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i would like to ask what the difference between sql server 2000 and 2005
SQL ServerT 2000 includes several XML features that let you transform relational rowsets into hierarchical XML documents, read XML documents, and bulk load data via XML. For example, you can pass an XML document to a stored procedure, join the XML to some tables and return a rowset, or even modify data in the database.
MSDN Magazine June 2005
I was asked to reminisce about my experience as a software technical director on the Firebird segment of Disney's Fantasia 2000 in the special effects group. They're the group that puts the twinkle in Mickey's eyes, literally.
Stanley B. Lippman
MSDN Magazine May 2005
Many organizations analyze their business-critical data using Online Analytical Processing (OLAP) technology. OLAP-based data mining provides a way to query multidimensional data sets and drill down into the data to find patterns. ASP.NET and the Microsoft Office Web Components (OWC) enable Web-based OLAP reporting. The OWC controls include PivotTable and Chart components that can be embedded in a Web page and scripted by programmers. In this article, the authors build a Web-based OLAP reporting app using ASP.NET, OWC, and SQL Server 2000 Analysis Services to illustrate the process.
Jeffrey Hasan and Kenneth Tu
MSDN Magazine October 2003
SQL Server 2000 Meta Data Services is a repository technology that stores and manages metadata for SQL Server. Instead of building database schemas over and over, Meta Data Services allows you to freeze an entire schema for use in other projects. You can also use these schemas for training, testing, or debugging. In this article, the authors will review the various components of Meta Data Services and show how it can be programmed using a Visual Basic client, XML, and XSLT. They will also show you how to manage and manipulate your metadata by generating a simple database schema using a SQL Server repository.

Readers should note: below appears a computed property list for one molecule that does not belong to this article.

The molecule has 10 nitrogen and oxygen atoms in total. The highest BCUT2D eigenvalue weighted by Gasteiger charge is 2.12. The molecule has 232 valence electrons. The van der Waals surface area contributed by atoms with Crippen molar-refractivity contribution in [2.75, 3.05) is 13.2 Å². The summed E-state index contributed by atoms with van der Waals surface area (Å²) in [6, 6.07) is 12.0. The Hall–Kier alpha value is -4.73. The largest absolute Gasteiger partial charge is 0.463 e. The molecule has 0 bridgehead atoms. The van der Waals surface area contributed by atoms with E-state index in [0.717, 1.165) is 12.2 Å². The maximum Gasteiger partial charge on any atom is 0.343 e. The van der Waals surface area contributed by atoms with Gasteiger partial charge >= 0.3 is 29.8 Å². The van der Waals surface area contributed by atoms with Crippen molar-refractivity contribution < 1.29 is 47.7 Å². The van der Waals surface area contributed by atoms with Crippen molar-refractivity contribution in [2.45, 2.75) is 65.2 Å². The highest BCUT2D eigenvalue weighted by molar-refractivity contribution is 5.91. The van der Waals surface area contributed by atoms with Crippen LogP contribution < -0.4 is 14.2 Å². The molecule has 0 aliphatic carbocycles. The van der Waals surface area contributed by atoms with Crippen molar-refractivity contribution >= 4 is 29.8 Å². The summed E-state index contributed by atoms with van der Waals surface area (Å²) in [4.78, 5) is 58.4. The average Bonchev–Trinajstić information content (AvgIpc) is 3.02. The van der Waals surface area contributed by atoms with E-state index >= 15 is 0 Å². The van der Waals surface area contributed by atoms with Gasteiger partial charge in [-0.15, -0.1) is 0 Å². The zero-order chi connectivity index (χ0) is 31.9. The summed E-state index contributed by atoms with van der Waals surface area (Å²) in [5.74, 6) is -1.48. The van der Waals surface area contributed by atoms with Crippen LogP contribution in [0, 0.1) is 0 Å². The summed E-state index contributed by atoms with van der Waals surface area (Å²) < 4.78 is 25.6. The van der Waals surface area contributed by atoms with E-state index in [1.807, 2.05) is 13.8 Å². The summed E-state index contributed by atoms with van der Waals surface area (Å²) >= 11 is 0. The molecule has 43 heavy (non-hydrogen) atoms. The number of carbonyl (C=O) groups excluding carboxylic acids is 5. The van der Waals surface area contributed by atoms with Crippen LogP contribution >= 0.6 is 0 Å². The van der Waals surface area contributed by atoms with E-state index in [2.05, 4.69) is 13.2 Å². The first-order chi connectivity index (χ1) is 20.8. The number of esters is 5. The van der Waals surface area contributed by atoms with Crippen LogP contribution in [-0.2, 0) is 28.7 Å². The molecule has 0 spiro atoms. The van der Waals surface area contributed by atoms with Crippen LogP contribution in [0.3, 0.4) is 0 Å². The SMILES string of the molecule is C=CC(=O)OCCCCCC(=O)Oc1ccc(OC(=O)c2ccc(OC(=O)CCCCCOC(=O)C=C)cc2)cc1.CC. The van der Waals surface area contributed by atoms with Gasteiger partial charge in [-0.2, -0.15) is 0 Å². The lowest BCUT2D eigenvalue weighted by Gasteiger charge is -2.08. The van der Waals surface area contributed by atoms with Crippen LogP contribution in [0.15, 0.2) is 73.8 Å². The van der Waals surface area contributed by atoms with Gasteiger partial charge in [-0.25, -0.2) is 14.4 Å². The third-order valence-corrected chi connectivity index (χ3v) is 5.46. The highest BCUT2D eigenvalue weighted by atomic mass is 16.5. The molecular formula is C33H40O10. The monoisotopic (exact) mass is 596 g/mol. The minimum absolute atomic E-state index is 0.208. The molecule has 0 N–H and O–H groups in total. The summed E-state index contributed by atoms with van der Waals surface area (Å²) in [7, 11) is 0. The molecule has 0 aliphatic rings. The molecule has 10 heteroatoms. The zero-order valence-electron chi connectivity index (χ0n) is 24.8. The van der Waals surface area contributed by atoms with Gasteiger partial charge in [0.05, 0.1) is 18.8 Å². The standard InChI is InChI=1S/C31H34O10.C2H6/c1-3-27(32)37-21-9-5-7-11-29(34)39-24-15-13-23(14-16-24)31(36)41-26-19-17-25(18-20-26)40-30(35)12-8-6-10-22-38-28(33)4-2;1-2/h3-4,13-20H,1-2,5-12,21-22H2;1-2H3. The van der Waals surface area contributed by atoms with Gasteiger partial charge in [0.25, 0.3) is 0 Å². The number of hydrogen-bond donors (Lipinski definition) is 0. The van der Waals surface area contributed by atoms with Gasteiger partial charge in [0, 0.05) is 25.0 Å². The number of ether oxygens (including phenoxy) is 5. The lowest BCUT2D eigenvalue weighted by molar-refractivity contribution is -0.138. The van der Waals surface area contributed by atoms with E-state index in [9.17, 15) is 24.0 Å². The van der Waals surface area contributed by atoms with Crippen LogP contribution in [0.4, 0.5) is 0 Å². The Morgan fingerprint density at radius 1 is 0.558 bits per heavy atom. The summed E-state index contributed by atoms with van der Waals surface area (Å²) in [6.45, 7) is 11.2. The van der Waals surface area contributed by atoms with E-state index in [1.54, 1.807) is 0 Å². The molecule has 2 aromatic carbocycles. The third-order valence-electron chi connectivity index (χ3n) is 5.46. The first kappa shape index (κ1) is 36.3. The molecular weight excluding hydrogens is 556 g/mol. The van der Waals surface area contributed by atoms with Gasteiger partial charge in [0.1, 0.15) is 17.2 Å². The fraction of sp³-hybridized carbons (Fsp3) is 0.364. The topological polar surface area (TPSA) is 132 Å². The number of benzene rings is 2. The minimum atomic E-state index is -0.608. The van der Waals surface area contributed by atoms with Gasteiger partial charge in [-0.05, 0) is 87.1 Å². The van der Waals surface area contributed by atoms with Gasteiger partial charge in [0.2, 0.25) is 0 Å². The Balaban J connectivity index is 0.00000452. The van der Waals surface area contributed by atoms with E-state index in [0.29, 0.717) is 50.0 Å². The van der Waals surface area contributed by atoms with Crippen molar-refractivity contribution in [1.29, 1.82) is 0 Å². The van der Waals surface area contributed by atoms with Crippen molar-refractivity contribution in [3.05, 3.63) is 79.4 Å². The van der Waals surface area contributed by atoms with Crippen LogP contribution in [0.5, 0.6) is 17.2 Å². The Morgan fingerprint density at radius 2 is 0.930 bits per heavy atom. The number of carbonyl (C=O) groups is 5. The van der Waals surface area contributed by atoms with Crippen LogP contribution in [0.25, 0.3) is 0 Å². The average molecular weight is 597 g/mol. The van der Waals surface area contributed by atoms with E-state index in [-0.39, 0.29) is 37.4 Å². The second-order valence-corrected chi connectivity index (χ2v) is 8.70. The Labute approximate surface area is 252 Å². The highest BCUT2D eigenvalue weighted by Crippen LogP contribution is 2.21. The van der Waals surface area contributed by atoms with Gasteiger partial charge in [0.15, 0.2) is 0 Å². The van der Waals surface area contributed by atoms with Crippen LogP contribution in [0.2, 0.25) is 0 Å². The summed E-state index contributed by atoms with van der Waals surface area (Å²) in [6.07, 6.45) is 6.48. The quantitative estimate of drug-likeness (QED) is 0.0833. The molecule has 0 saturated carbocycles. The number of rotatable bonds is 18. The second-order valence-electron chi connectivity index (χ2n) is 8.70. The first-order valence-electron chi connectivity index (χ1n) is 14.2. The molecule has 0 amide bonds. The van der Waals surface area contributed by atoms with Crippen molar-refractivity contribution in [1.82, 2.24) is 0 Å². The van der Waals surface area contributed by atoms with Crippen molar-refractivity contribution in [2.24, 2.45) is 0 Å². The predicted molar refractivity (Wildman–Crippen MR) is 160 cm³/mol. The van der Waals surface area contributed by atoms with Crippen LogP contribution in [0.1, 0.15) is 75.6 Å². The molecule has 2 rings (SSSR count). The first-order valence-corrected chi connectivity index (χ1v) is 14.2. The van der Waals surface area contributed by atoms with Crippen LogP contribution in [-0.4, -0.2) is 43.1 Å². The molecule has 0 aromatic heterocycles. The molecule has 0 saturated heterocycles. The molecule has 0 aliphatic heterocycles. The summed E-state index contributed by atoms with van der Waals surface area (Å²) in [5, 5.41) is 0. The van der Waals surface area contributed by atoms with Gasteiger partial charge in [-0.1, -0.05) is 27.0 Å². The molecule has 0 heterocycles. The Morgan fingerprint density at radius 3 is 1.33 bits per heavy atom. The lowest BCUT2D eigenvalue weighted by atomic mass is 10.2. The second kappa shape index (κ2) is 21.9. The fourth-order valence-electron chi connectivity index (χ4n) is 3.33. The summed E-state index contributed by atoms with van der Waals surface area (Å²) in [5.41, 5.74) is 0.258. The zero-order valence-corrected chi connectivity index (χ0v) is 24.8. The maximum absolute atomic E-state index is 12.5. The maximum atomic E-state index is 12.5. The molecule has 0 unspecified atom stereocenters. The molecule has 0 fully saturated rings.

Alok Mehta and Ricardo Rodriguez
MSDN Magazine May 2003
Application service providers often must send information to clients automatically rather than on-demand. For example, a manufacturer may want to know each day how many of their products were sold by a retail chain. While SQL Server is ideal for maintaining this type of database, you have to write scripts to get the data out in a client-friendly format. Here you will see how you can use Data Transformation Services (DTS), a powerful tool in SQL Server, to automate the retrieval and formatting of data from SQL Server 2000 and make the process of pushing data to your users a lot easier.
Alok Mehta and Daniel Williams
MSDN Magazine August 2002
XML is becoming the ubiquitous data format on the Web, and XML support in SQL Server is evolving to meet the additional demand. Using XML, SOAP, HTTP, and SQL Server, you can now build powerful Web Services easily. To show just how simple it is with SQLXML 3.0, this article walks the reader through the process step by step, from setting up a virtual directory enabling data access via HTTP to executing queries and building Web Services. Finally, the author illustrates the creation of two Web Services clients-one with C# that works with the Microsoft .NET Framework and one with the SOAP Toolkit 2.0 for anyone still using earlier development tools.
MSDN Magazine May 2002
DLLs are a cornerstone of the Windows operating system. Every day they quietly perform their magic, while programmers take them for granted. But for anyone who's ever stopped to think about how the DLLs on their system are loaded by the operating system, the whole process can seem like a great mystery. This article explores DLL loading and exposes what really goes on inside the Windows 2000 loader. Knowing how DLLs are loaded and where, and how the loader keeps track of them really comes in handy when debugging your applications. Here that process is explained in detail.
MSDN Magazine March 2002
Using XML for data access allows you to separate the data from the presentation, and promotes reuse, extensibility, and division of labor. XML also has a simplified data model, which promotes easier testing. This article presents and compares five data access approaches, using a variety of technologies including ASP and ADO, XSLT, and DirectXML. Once built, the solutions are compared on the basis of their speed and efficiency.
Scott Howlett and Darryl Jennings
MSDN Magazine January 2002